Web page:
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Australia Wool Output Set for 90 Year Low

30 September 2014

AUSTRALIA – Australia’s wool production for the coming season will slump to a ninety year low, according to the latest expert prediction.

The Australian Wool Production Forecasting Committee expects 328 million kilograms for the 2014/15 season, a drop of 3.7 per cent on last season. 

The committee has said that the lowest wool production since 1924/25 follows a prolonged drought period which has forced operations to slaughter breeding stock.

Higher slaughter rates have contracted an already shrinking national flock by a further five per cent to an estimated 71.7 million head, 57 per cent lower than the 1990 figure of 170 million.

Queensland’s wool decline is expected to be the biggest at 25 per cent. In contrast, South Australian production will buck the trend and lift 1.9 per cent.

Victoria, Western Australia and Tasmania are predicted drops of between 0.6 and 3 per cent.

Lower wool in Tasmania will come despite unchanged sheep numbers at 2.4 million head, the committee added.

Committee chairman Russell Pattinson explained that lower production comes despite a forecast rise in average fleece weights.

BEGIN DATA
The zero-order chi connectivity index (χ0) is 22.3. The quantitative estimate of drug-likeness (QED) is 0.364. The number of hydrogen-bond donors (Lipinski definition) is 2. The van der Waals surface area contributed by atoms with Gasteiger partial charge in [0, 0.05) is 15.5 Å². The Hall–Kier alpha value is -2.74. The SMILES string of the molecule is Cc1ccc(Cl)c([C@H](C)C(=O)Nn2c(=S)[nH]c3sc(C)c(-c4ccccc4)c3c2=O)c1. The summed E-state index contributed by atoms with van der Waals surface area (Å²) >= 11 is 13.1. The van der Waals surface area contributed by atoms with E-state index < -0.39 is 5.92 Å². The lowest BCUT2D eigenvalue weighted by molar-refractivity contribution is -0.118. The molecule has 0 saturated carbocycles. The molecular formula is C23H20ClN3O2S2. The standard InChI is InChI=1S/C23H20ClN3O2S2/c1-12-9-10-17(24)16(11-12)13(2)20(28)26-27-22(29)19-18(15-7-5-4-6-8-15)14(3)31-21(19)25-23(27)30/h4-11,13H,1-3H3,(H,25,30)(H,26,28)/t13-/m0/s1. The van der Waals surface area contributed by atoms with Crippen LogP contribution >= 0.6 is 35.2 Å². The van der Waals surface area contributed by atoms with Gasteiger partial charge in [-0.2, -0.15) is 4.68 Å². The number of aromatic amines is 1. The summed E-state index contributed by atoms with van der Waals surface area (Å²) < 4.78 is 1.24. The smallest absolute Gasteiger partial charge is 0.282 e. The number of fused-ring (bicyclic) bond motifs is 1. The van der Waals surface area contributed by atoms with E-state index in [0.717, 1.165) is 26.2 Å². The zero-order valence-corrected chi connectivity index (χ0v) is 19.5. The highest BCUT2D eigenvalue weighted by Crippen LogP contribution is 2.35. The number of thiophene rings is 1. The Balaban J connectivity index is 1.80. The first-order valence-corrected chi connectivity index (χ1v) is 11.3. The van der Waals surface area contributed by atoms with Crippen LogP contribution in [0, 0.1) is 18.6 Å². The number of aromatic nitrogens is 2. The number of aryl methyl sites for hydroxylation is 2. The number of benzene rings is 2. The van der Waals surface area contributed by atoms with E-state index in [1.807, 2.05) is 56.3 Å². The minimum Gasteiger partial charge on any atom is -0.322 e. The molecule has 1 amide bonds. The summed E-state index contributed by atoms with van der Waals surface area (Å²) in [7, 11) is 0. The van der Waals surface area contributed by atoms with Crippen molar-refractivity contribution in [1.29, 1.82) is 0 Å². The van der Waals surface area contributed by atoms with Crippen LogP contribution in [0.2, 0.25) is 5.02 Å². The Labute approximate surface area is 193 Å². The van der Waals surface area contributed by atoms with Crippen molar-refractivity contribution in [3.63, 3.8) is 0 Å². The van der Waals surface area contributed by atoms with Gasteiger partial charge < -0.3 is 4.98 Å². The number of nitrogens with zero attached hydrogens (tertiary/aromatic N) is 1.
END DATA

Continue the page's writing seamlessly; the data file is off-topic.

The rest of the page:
He said: "The fall in shorn wool production reflects a decline in the 2014/15 opening sheep numbers and the expected number of sheep to be shorn, which were affected by the high sheep slaughter rates in 2013/14".

Livestock prices and a trend of slaughtering lambs younger can also be blamed on a drop in production, said wool market analyst Chris Wilcox.

Writing for the American Sheep Industry Association, Mr Wilcox said: “In the past five years or more there has been a significant shift in Australia’s sheep industry towards producing more lambs for slaughter, away from retaining lambs for wool.”

By territory, New South Wales and Queensland wool producers will see their flocks decrease the most at 1.4 million and 600,000 head respectively.

Australia’s biggest sheep territory, lost the most ewes this year– down 1.4 million. Queensland is set to have 600,000 head fewer for the coming season.

Meanwhile, the Bureau of Meteorology sees little sign of drought condition lifting over the coming weeks.

Projections from September to November say high temperature and low rainfall are likely.

Michael Priestley

Michael Priestley
News Team - Editor

Mainly production and market stories on ruminants sector. Works closely with sustainability consultants at FAI Farms.